One of the concerns of our HEIF dissemination project has been with labour market effects, including both those on the supply of high-end skills, and on how the way recent migrants get employed at the bottom end of the London labour market impacts on all those reliant on jobs in this segment. The aim of this seminar was to focus on the second of these, in relation to the concerns about low pay in this (expensive) city, expressed recently in both the Resolution Foundation’s Review of the (National) Minimum Wage and the Greater London Assembly’s Making the London Living Wage the Norm.
The seminar, chaired by Bharat Mehta, Chief Executive of Trust for London, brought together a set of expert speakers, from a range of institutions and with differing kinds of expertise, on the role/impacts of migrant labour at the bottom end of the labour market, and on the politics/economics of providing a floor to real wages, in London’s quite particular situation. There was ample opportunity for questions and debate and a drinks reception followed.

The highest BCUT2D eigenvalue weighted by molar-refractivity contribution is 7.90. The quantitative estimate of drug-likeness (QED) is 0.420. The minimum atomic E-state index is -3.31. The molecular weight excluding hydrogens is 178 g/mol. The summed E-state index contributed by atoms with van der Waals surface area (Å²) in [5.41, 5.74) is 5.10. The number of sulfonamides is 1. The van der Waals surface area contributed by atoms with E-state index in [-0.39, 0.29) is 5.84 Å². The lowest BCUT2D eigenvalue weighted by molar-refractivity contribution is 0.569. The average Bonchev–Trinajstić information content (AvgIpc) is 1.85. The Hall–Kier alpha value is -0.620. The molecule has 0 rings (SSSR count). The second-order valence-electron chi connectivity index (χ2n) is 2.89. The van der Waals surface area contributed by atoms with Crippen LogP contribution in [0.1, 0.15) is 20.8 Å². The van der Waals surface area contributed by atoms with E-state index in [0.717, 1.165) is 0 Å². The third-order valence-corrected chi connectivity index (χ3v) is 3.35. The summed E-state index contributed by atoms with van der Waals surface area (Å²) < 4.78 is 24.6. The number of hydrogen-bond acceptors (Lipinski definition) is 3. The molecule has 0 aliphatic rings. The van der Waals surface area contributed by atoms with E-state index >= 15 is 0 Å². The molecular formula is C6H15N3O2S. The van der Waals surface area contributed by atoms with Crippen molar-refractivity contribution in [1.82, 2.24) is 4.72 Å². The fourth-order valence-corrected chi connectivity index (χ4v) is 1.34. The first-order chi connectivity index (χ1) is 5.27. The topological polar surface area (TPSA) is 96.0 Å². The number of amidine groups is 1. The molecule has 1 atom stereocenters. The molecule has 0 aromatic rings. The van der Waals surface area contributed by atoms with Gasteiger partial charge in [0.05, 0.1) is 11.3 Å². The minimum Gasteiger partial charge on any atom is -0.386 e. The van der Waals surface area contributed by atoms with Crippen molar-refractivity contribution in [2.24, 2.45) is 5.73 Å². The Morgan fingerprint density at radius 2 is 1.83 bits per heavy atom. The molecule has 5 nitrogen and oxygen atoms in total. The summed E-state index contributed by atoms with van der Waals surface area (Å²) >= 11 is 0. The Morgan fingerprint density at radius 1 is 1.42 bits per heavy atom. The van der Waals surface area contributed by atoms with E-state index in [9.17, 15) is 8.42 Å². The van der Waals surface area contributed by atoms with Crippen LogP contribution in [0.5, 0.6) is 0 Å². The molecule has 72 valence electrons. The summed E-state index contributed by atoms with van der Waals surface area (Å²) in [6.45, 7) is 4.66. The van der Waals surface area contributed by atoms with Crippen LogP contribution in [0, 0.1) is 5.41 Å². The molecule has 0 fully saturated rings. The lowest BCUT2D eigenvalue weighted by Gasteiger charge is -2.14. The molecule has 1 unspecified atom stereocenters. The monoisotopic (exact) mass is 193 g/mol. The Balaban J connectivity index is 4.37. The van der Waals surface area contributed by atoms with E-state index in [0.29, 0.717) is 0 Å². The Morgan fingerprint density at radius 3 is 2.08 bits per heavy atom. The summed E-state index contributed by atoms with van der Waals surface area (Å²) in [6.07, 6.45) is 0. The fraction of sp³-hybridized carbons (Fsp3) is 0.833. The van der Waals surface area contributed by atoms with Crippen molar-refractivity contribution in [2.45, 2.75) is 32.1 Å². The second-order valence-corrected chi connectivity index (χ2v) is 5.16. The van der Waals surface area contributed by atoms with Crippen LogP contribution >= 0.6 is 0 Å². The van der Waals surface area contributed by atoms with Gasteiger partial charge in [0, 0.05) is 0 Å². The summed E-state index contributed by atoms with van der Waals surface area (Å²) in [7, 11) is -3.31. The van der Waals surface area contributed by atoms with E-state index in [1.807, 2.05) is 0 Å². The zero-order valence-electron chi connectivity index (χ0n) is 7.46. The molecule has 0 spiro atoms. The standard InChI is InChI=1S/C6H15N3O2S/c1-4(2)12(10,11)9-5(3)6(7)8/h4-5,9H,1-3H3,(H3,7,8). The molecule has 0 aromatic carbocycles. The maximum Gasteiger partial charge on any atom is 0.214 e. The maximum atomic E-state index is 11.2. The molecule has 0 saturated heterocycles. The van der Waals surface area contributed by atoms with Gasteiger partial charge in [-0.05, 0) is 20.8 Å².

The Role/Impacts of Migrants in London’s Low Paid Jobs
Low paid work and resilient geographies of a migrant division of labour in London
Kavita Datta & Cathy McIlwaine
Geography, Queen Mary, University of London
Migration, Low Pay and Work Incentives in London
Geography/SERC, London School of Economics
Policy Responses to a London Low Pay Problem
The National Minimum Wage, low pay and London
Researcher, Resolution Foundation
Partnerships Manager, Living Wage Foundation
Chair, Economic Committee, Greater London Assembly